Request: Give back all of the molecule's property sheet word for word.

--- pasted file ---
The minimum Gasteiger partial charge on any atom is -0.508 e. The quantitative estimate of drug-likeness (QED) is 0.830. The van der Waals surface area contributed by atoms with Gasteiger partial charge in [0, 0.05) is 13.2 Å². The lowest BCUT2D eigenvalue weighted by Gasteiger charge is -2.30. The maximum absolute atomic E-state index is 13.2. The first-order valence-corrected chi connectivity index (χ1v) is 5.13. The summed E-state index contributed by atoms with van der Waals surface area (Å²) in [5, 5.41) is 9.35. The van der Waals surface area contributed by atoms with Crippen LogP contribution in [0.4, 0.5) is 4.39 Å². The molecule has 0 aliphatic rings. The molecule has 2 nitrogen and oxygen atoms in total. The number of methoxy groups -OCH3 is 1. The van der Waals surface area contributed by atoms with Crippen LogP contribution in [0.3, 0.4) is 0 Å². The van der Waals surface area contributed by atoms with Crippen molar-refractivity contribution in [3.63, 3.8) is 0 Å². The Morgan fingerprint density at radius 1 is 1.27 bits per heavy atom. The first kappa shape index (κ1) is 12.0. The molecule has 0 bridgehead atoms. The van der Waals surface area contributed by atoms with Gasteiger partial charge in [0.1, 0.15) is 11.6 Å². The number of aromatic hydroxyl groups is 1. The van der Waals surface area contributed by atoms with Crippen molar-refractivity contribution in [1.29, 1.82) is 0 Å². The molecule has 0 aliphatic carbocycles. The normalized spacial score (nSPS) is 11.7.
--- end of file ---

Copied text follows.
The minimum Gasteiger partial charge on any atom is -0.508 e. The quantitative estimate of drug-likeness (QED) is 0.830. The van der Waals surface area contributed by atoms with Gasteiger partial charge in [0, 0.05) is 13.2 Å². The lowest BCUT2D eigenvalue weighted by Gasteiger charge is -2.30. The maximum absolute atomic E-state index is 13.2. The first-order valence-corrected chi connectivity index (χ1v) is 5.13. The summed E-state index contributed by atoms with van der Waals surface area (Å²) in [5, 5.41) is 9.35. The van der Waals surface area contributed by atoms with Crippen LogP contribution in [0.4, 0.5) is 4.39 Å². The molecule has 0 aliphatic rings. The molecule has 2 nitrogen and oxygen atoms in total. The number of methoxy groups -OCH3 is 1. The van der Waals surface area contributed by atoms with Crippen LogP contribution in [0.3, 0.4) is 0 Å². The van der Waals surface area contributed by atoms with Crippen molar-refractivity contribution in [3.63, 3.8) is 0 Å². The Morgan fingerprint density at radius 1 is 1.27 bits per heavy atom. The first kappa shape index (κ1) is 12.0. The molecule has 0 bridgehead atoms. The van der Waals surface area contributed by atoms with Gasteiger partial charge in [0.1, 0.15) is 11.6 Å². The number of aromatic hydroxyl groups is 1. The van der Waals surface area contributed by atoms with Crippen molar-refractivity contribution in [1.29, 1.82) is 0 Å². The molecule has 0 aliphatic carbocycles. The normalized spacial score (nSPS) is 11.7.